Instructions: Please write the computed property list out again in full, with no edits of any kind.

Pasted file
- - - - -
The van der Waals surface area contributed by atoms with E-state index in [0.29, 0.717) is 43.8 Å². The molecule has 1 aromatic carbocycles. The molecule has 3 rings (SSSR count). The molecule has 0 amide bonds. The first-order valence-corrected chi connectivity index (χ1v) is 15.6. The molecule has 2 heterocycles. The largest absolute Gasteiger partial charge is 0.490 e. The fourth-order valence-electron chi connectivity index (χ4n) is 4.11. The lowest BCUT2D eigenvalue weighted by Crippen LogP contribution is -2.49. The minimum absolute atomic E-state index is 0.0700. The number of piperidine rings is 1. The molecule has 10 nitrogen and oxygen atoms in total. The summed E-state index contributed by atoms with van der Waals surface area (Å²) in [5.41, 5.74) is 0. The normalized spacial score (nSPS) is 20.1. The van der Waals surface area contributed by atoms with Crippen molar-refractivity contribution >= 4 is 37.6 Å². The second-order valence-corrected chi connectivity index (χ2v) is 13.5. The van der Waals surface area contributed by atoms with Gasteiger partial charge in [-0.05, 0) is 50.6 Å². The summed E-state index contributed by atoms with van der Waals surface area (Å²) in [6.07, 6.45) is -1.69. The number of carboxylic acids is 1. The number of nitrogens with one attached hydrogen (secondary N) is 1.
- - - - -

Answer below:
The van der Waals surface area contributed by atoms with E-state index in [0.29, 0.717) is 43.8 Å². The molecule has 1 aromatic carbocycles. The molecule has 3 rings (SSSR count). The molecule has 0 amide bonds. The first-order valence-corrected chi connectivity index (χ1v) is 15.6. The molecule has 2 heterocycles. The largest absolute Gasteiger partial charge is 0.490 e. The fourth-order valence-electron chi connectivity index (χ4n) is 4.11. The lowest BCUT2D eigenvalue weighted by Crippen LogP contribution is -2.49. The minimum absolute atomic E-state index is 0.0700. The number of piperidine rings is 1. The molecule has 10 nitrogen and oxygen atoms in total. The summed E-state index contributed by atoms with van der Waals surface area (Å²) in [5.41, 5.74) is 0. The normalized spacial score (nSPS) is 20.1. The van der Waals surface area contributed by atoms with Crippen molar-refractivity contribution >= 4 is 37.6 Å². The second-order valence-corrected chi connectivity index (χ2v) is 13.5. The van der Waals surface area contributed by atoms with Gasteiger partial charge in [-0.05, 0) is 50.6 Å². The summed E-state index contributed by atoms with van der Waals surface area (Å²) in [6.07, 6.45) is -1.69. The number of carboxylic acids is 1. The number of nitrogens with one attached hydrogen (secondary N) is 1.